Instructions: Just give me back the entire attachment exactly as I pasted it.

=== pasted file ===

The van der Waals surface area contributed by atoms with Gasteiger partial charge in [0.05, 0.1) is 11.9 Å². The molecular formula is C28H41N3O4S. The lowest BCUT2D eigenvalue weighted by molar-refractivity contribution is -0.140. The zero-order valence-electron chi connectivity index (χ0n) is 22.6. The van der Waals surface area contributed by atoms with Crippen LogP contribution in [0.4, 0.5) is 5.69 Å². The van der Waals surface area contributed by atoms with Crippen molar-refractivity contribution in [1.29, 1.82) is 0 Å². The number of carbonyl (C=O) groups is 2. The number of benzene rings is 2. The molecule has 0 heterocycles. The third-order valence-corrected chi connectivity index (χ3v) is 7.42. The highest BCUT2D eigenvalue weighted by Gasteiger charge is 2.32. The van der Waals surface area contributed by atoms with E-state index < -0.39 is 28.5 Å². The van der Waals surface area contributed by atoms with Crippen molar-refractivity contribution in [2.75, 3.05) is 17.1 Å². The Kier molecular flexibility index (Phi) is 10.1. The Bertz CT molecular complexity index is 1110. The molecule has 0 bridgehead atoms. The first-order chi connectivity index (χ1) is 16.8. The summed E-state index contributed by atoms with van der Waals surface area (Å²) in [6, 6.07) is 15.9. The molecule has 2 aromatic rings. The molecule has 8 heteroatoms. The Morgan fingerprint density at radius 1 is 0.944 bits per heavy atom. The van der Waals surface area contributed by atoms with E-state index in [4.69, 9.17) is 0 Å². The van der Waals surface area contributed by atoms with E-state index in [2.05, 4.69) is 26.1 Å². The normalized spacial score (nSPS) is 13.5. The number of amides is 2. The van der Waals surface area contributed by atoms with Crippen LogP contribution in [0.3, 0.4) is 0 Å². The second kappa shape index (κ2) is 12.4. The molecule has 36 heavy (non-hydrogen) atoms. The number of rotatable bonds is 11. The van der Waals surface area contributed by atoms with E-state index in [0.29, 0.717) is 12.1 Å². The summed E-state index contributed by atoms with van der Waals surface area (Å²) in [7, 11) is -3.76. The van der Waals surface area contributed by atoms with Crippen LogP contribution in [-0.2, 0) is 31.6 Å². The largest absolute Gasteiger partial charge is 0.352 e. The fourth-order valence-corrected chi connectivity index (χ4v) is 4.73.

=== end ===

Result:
The van der Waals surface area contributed by atoms with Gasteiger partial charge in [0.05, 0.1) is 11.9 Å². The molecular formula is C28H41N3O4S. The lowest BCUT2D eigenvalue weighted by molar-refractivity contribution is -0.140. The zero-order valence-electron chi connectivity index (χ0n) is 22.6. The van der Waals surface area contributed by atoms with Crippen LogP contribution in [0.4, 0.5) is 5.69 Å². The van der Waals surface area contributed by atoms with Crippen molar-refractivity contribution in [1.29, 1.82) is 0 Å². The number of carbonyl (C=O) groups is 2. The number of benzene rings is 2. The molecule has 0 heterocycles. The third-order valence-corrected chi connectivity index (χ3v) is 7.42. The highest BCUT2D eigenvalue weighted by Gasteiger charge is 2.32. The van der Waals surface area contributed by atoms with E-state index < -0.39 is 28.5 Å². The van der Waals surface area contributed by atoms with Crippen molar-refractivity contribution in [2.75, 3.05) is 17.1 Å². The Kier molecular flexibility index (Phi) is 10.1. The Bertz CT molecular complexity index is 1110. The molecule has 0 bridgehead atoms. The first-order chi connectivity index (χ1) is 16.8. The summed E-state index contributed by atoms with van der Waals surface area (Å²) in [6, 6.07) is 15.9. The molecule has 2 aromatic rings. The molecule has 8 heteroatoms. The Morgan fingerprint density at radius 1 is 0.944 bits per heavy atom. The van der Waals surface area contributed by atoms with E-state index in [4.69, 9.17) is 0 Å². The van der Waals surface area contributed by atoms with E-state index in [2.05, 4.69) is 26.1 Å². The normalized spacial score (nSPS) is 13.5. The number of amides is 2. The van der Waals surface area contributed by atoms with Crippen LogP contribution in [0.3, 0.4) is 0 Å². The second kappa shape index (κ2) is 12.4. The molecule has 36 heavy (non-hydrogen) atoms. The number of rotatable bonds is 11. The van der Waals surface area contributed by atoms with E-state index in [0.29, 0.717) is 12.1 Å². The summed E-state index contributed by atoms with van der Waals surface area (Å²) in [7, 11) is -3.76. The van der Waals surface area contributed by atoms with Crippen LogP contribution in [-0.2, 0) is 31.6 Å². The largest absolute Gasteiger partial charge is 0.352 e. The fourth-order valence-corrected chi connectivity index (χ4v) is 4.73.